This is a reflective piece more than a data-driven piece. I’m venturing, foolishly perhaps, into a topic that hasn’t traditionally been “one of my issues.”
Of course, it’s everybody’s issue to some degree, as we all see the news and experience a bit of the heart-wrench of the individuals, families, and communities who experience the unthinkable tragedy of a shooting, especially mass shootings.
We feel the fear of it hitting our own homes or communities; we feel the pain of how deeply difficult and gut-wrenching it must be for those personally hit; we feel the sense of hopelessness…wishing we could fix the problem, but not knowing how to do it.
Of course, there are many who know exactly what to do, and they’re quick to tell everyone, whether it be a range of gun control solutions, or a range of better parenting, fewer video games, and other social-moral solutions.
But what got me to write about this is an experience I had just yesterday that reminded me of the deep divisions, intense emotions, and “not-going-away” polarization our country feels about this issue.
I took a break from an overwhelmingly stressful and hopefully short-term endeavor I’m tackling, and scanned Facebook. My long-time friend had a post, wherein she re-shared a video her husband had made late last year, as a result of his own grappling with the many mass shootings, particularly the one at the church in Sutherland Springs, Texas last November, not too far from where they live.
What got me to write about this is an experience I had...that reminded me of the deep divisions, intense emotions, and 'not-going-away' polarization our country feels about this issue.Tiani X Coleman, IVN Editorial Voice
In the video, he shows his modest collection of semi-automatic weapons and talks a little about their capability and what prompted him to purchase them when he was younger. He then shared his “shame” about previously believing they were “cool.”
He didn’t want to own them anymore, and his shame was so great that he didn’t want to sell them to anyone else, either. And so, in front of the camera, he “got rid” of his semi-automatic weapons – sawed them up – gone.
I know these friends, and they’re not anti-gun; they’re not ambivalent about the Second Amendment. In fact, they’ve traditionally been quite pro-Second Amendment.
His message was that he was going to put his money where his mouth was, and he doesn’t believe these semi-automatic weapons are needed for personal self-defense, for hunting or for any other non-military, non-law-enforcement purpose, and they do a lot more harm than good. But it was primarily a personal decision for him.
I was impressed. But I’m not writing about the merits of his choice or its potential positive or negative implications if everyone were to make similar life decisions, and I’m certainly not writing to promote particular policy reforms.
What I’m writing about is the reaction. I didn’t think people would get upset about someone making a personal decision to get rid of their own semi-automatic weapons. I was wrong.
I probably have more conservative Facebook friends than liberal Facebook friends (though the balance has been evening out more and more), and I know that many of my friends have very strong uncompromising feelings about the Second Amendment, and though I’ve traditionally understood the basic philosophy behind their arguments and even agree with them on a non-fanatical level, it’s never been “my big issue.”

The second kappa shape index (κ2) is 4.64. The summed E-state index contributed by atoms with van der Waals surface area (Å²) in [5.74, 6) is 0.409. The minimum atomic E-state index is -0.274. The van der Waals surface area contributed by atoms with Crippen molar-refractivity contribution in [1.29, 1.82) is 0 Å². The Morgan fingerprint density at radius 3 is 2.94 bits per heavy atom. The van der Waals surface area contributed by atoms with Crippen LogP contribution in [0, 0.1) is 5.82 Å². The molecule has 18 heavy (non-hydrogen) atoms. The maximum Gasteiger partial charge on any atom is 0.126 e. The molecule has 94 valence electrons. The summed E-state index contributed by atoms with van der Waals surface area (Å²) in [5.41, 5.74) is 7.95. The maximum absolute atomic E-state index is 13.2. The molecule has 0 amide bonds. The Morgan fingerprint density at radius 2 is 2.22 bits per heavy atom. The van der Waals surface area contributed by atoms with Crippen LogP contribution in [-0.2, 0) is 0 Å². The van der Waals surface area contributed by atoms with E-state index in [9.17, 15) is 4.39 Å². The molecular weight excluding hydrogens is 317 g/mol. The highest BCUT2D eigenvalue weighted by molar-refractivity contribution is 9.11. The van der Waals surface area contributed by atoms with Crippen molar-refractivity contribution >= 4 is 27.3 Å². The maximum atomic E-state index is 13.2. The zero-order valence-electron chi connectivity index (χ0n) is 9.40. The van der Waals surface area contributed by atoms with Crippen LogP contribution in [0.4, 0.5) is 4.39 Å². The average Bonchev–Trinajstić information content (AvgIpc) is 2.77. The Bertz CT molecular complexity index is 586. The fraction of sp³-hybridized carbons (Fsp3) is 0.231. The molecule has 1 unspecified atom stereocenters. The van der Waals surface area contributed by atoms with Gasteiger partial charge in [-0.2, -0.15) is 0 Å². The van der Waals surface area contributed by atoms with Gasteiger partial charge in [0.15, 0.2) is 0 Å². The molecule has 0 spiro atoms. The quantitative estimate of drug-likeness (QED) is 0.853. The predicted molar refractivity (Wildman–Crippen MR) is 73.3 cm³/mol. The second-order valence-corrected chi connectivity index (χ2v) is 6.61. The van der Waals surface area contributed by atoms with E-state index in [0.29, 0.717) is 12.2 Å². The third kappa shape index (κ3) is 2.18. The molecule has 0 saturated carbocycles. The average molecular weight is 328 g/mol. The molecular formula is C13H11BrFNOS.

It’s about giving people a meaningful voice; it’s about breaking down the barriers between left and right and finding new ways to understand and communicate with one another.Tiani X Coleman, IVN Editorial Voice
And so, it’s been hard for me to understand why the left and the right can’t even talk about some common-sense steps we might be able to take to lessen this huge problem in our country.
As I was talking to my own husband about the super-intense polarized feelings I’ve been witnessing from both sides over the last couple of days, he expressed something that made me realize that this issue, like so many others, fits quite relevantly into the independent movement.
He said that for many people, their guns are their way to feel powerful in a powerless society. They have an intense distrust of institutions, a real sense of powerlessness about the economy, about their ability to right wrongs, about so many other threatening aspects of life in our society.
For me, that thought took away some of the despair. It helped me not give-in to the all-too-common powerless shrug of “we are facing a horrible crisis, but we can’t really do anything to try to solve it” – knowing that the independent movement is all about empowering people in positive ways.
It’s about giving people a meaningful voice; it’s about breaking down the barriers between left and right and finding new ways to understand and communicate with one another; it’s about taking away corrupt power from the powerful and giving it to the powerless – the people.
It’s about healing what’s broken.
As I recently saw first-hand, our gun-safety challenges run deep. We won’t solve this problem simply by forcing one side’s will against the other’s. We have to restore trust. We have to help people feel empowered enough to be willing to talk to “the other.”
I hope we can come together and start doing this in bigger, more meaningful ways. More and more people are stepping forward and forming coalitions, supporting one another in the understanding that the answers don’t lie in a particular ideology, but in a mindset that values both liberty and equality, and empowers people.
We can give control of our elections to people over corrupt parties; control of our government to people over corrupt special interests; and control of our society to people over corrupt power brokers and Elites.
Our work of empowering people is of great value and importance. And Time is of the essence.